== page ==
Why Venom Evolved in Mammals

April 18, 2010 at 1:48 pm (Evolution, Shrews & the Like) (, , , , , , , )

This is just something I ended up pondering earlier today.

In the early 1900’s, it was generally accepted that mammals were not venomous, and any that were were the exception to the rule. The explanation was that, since mammals were such high performance animals (compared to other vertebrates), they tended to win out over those around them with their overactive metabolisms and high-functioning brains. This made sense; why would you need venom, which kills more slowly than a bite to the back of the neck, when you have the ability and intelligence to take prey or defend yourself with the lethal efficiency of a mammal? Plus, there were no venomous birds, which are the reptiles’ attempt to make a mammal. We still have not discovered any venomous birds, and we assume that this is the reasoning.

A large proportion of snakes are venomous (I’m looking at you, colubridae!), and snakes do not need to eat nearly as often or as much as a mammal of the same mass. They can afford to wait for their venom to kill their prey, and venom will work on an animal whether injected into the leg or into the back of the neck, so snakes do not need to target a specific area on the prey. Venomous snakes can rarely outrun their prey, and tend to be ambush predators – slower, more deliberate, and seemingly more lethargic with their slower metabolisms.

The three lizards (yes it is now three: gila monsters, beaded lizards, and it has been confirmed that the komodo dragon has self-produced antigenic proteins) that are venomous all have slow metabolisms, and are not nearly as sprightly as some of their faster cousins. The komodo waits around for days for prey to die; I think the other two use venom defensivey and/or socially.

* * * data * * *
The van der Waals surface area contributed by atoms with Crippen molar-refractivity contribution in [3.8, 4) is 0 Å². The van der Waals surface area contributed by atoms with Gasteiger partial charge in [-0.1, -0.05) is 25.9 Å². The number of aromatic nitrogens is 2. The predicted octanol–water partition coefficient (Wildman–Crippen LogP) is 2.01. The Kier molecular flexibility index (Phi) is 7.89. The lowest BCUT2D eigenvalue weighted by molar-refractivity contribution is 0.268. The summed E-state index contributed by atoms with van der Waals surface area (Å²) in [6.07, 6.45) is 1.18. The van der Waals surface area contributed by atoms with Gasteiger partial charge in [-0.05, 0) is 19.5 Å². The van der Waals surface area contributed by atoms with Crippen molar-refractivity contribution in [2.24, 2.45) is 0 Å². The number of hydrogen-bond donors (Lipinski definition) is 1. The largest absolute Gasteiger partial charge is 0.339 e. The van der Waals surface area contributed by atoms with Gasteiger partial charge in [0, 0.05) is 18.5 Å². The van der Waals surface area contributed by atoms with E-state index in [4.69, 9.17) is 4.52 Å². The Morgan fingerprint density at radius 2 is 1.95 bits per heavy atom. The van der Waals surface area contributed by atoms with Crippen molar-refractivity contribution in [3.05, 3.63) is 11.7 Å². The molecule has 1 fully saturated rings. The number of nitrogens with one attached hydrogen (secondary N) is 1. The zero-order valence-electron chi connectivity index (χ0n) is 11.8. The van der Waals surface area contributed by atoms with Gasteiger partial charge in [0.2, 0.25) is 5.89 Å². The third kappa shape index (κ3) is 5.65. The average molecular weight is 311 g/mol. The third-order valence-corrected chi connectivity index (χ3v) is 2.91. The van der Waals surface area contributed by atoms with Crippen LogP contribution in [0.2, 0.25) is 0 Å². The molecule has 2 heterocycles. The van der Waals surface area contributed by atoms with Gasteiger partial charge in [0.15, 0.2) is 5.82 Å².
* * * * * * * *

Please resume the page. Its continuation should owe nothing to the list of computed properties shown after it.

Only the male platypus is venomous, and only during mating seasons. Platypus venom causes an inordinate amount of pain to humans, but is rarely lethal. If this is the case with its own species, then perhaps the venom evolved along with the mating systems to be a tool for social dominance.

But of course we are here to talk about shrews. Shrews are the exact opposite of reptiles: they need to eat a lot, and often, just to stay alive. Their hearts beat hundreds of times per minute (~700 on a good, adrenaline pumping, fear induced day) and they are constantly on the prowl for something to eat. Its a good thing they go into a torpor in the winter or they would never survive. The point is that shrews do not have the time at all for venom to take effect before they need to eat. Any amount of waiting would make them burn out and die.

And here’s the kicker – shrew venom is convergent with the gila monster and beaded lizard. It is based on the same precursor protein and has similar properties. What would a high performance animal like the shrew and a low performance animal like the gila monster share in needs that molecularly similar venoms would evolve? What advantage is there for a shrew to have venom?

The answer I came up with is two-fold. First, some shrews satiate their endless hunger by preying on animals as large or larger than themselves, like frogs, voles, mice, and even rabbits – not an easy task for something as small and blind as Blarina brevicauda, a task made much easier with venom. For those shrews that are not blarina, though, like neomys and sorex that prey on invertebrates, what is the use of this venom? The answer lies in the caching behavior observed in many soricomorphs.

You have just eaten a juicy grasshopper, and that will do for the next hour. You come across a frog, and you bite that, then run off and find another grasshopper, but you don’t have to eat again quite yet. You bite the grasshopper and it becomes paralyzed (the venom acts differetly on inverts) and you stash it underground. Then, you eat a cricket or a centipede, and go back for the frog and eat some of that until you are scared away by a fox. You are ok for a while because the frog was a good meal, but for two hours you can’t catch any more, so you go back and eat the stashed grashopper.  In other words, with impeccable timing, a shrew can ensure that it has food whenever it needs it. Then, of course, lightning strikes a tree nearby and the shrew has a heart attack, but that’s a different story.

Anyway, that’s what I was pondering this morning.


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